Research

Tokyo Tech News

Absorbing sodium from fresh water in exchange with waste

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February 25, 2014

  • Freshwater teleosts absorb Na+ from low-salt environments in the body as a nutrient.
  • Na+ is considered to be absorbed in exchange with ammonium ions. Here, we identified the molecule that mediates Na+/NH4+ exchange.
  • This study will contribute to elucidate the mechanism by which teleost fish adapt to freshwater, and may provide clues for understanding acid-waste system of the human kidney.

Summary

A collaborative team from the Tokyo Institute of Technology and Mayo Clinic identified a Na+/NH4+ exchanger for the first time in the gill of freshwater fish and characterized its activity. Freshwater fishes absorb Na+ from low-salt environments from the gill. Approximately 70 years ago, Na+ was suggested to be absorbed in exchange with NH4+, however, the molecule that mediates the Na+/NH4+ exchange has not been identified. Here, we analyzed the function of a Na+/H+ exchanger (NHE3), which is expressed in the zebrafish gill, and found that NHE3 also acts as a Na+/NH4+ exchanger. This result indicated that freshwater fish use NHE3 as an energy saving system that mediates the exchange of NH4+ (waste) and Na+ (nutrient). This study will contribute to elucidate the mechanism by which teleost fishes adapt to freshwater. In humans, NHE3 is involved in the acid-waste system in the kidney. However, there is no good system that analyzes the NH4+-transport activity of human NHE3. Our results may provide clues for the analysis of the NH4+-transport activity of human NHE3.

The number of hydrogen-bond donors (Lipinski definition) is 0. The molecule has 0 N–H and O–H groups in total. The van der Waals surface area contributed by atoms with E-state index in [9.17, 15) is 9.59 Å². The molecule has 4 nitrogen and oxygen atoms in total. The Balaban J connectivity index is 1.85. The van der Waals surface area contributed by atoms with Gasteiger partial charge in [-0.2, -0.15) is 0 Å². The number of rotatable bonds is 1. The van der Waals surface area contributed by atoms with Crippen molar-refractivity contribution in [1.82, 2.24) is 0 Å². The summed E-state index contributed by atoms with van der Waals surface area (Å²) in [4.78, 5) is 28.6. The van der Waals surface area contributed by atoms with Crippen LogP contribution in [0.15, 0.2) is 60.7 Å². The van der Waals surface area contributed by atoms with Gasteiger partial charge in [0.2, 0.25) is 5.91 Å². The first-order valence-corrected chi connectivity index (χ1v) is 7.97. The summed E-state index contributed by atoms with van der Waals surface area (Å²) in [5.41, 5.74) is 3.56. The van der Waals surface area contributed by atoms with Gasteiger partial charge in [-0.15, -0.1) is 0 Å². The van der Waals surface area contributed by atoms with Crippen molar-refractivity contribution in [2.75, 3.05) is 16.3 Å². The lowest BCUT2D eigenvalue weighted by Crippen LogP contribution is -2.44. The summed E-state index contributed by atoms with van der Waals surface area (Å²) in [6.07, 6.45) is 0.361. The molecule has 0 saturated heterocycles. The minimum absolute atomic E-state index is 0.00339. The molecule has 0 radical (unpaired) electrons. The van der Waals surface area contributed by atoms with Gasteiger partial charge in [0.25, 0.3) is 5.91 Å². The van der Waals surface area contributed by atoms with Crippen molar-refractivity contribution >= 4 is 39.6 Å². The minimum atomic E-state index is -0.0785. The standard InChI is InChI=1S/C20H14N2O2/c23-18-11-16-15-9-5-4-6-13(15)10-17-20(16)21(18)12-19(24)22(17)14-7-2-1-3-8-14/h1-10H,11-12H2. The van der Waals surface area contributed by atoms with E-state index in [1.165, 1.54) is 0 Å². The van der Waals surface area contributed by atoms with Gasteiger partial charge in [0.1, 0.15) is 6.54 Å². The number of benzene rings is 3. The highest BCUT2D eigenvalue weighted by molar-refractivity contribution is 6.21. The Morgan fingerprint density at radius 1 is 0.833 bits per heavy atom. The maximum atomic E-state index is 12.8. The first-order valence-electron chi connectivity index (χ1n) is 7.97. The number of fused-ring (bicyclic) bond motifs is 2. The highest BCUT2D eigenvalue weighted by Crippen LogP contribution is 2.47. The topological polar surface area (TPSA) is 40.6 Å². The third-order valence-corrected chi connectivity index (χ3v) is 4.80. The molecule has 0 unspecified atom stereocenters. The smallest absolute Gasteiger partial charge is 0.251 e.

Journal name, title

Journal:
American Journal of Physiology - Regulatory, Integrative and Comparative Physiology
Title:
Na+/H+ and Na+/NH4+-exchange activities of zebrafish NHE3b expressed in Xenopus oocytes
DOI:
PubMed:

Systems that absorb nutrient ions (Na+, Cl−) in exchange with wastes (NH4+, CO2) in the gill of freshwater fish.

Fig. 1. Systems that absorb nutrient ions (Na+, Cl) in exchange with wastes (NH4+, CO2) in the gill of freshwater fish. Red indicates the transporter whose activity was analyzed in the present study; the other molecules are from other reports. NH3 and CO2 are excreted directly through the lipid bilayer or gas channels, or they act as the driving force to absorb Na+ and Cl. NH4+ is also considered to be absorbed by basolateral Na+/K+-ATPase and K+ channels. NHE, Na+/H+ exchanger 3; AE, anion exchanger; NKA, Na+/K+-ATPase.

Contact information
Graduate School of Bioscience and Biotechnology
Akira Kato, Assistant Professor
Telephone: +81-45-924-5726
Email: akirkato@bio.titech.ac.jp

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